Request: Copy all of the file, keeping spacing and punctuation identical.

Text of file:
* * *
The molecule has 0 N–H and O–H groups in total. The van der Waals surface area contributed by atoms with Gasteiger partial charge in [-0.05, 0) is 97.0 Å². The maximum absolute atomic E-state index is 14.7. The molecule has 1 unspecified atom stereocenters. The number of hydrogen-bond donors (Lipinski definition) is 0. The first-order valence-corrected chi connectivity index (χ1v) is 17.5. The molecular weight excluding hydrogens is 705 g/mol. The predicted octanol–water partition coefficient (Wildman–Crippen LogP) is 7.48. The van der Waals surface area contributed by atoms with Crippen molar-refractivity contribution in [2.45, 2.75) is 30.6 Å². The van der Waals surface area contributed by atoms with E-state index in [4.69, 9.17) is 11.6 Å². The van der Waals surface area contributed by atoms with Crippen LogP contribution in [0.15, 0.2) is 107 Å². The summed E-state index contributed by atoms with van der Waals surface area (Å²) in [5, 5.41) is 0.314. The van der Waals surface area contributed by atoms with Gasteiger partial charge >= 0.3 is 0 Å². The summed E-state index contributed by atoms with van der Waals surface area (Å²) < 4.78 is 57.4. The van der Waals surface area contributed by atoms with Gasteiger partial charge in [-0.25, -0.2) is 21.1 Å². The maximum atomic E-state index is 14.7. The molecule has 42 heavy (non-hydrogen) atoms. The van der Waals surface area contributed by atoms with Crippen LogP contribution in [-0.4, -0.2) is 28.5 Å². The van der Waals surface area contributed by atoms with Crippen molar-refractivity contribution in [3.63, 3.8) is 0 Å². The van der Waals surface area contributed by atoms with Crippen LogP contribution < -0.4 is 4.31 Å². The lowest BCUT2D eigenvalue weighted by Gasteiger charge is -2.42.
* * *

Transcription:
The molecule has 0 N–H and O–H groups in total. The van der Waals surface area contributed by atoms with Gasteiger partial charge in [-0.05, 0) is 97.0 Å². The maximum absolute atomic E-state index is 14.7. The molecule has 1 unspecified atom stereocenters. The number of hydrogen-bond donors (Lipinski definition) is 0. The first-order valence-corrected chi connectivity index (χ1v) is 17.5. The molecular weight excluding hydrogens is 705 g/mol. The predicted octanol–water partition coefficient (Wildman–Crippen LogP) is 7.48. The van der Waals surface area contributed by atoms with Crippen molar-refractivity contribution in [2.45, 2.75) is 30.6 Å². The van der Waals surface area contributed by atoms with E-state index in [4.69, 9.17) is 11.6 Å². The van der Waals surface area contributed by atoms with Crippen LogP contribution in [0.15, 0.2) is 107 Å². The summed E-state index contributed by atoms with van der Waals surface area (Å²) in [5, 5.41) is 0.314. The van der Waals surface area contributed by atoms with Gasteiger partial charge >= 0.3 is 0 Å². The summed E-state index contributed by atoms with van der Waals surface area (Å²) < 4.78 is 57.4. The van der Waals surface area contributed by atoms with Gasteiger partial charge in [-0.25, -0.2) is 21.1 Å². The maximum atomic E-state index is 14.7. The molecule has 42 heavy (non-hydrogen) atoms. The van der Waals surface area contributed by atoms with Crippen LogP contribution in [-0.4, -0.2) is 28.5 Å². The van der Waals surface area contributed by atoms with Crippen molar-refractivity contribution in [3.63, 3.8) is 0 Å². The van der Waals surface area contributed by atoms with Crippen LogP contribution < -0.4 is 4.31 Å². The lowest BCUT2D eigenvalue weighted by Gasteiger charge is -2.42.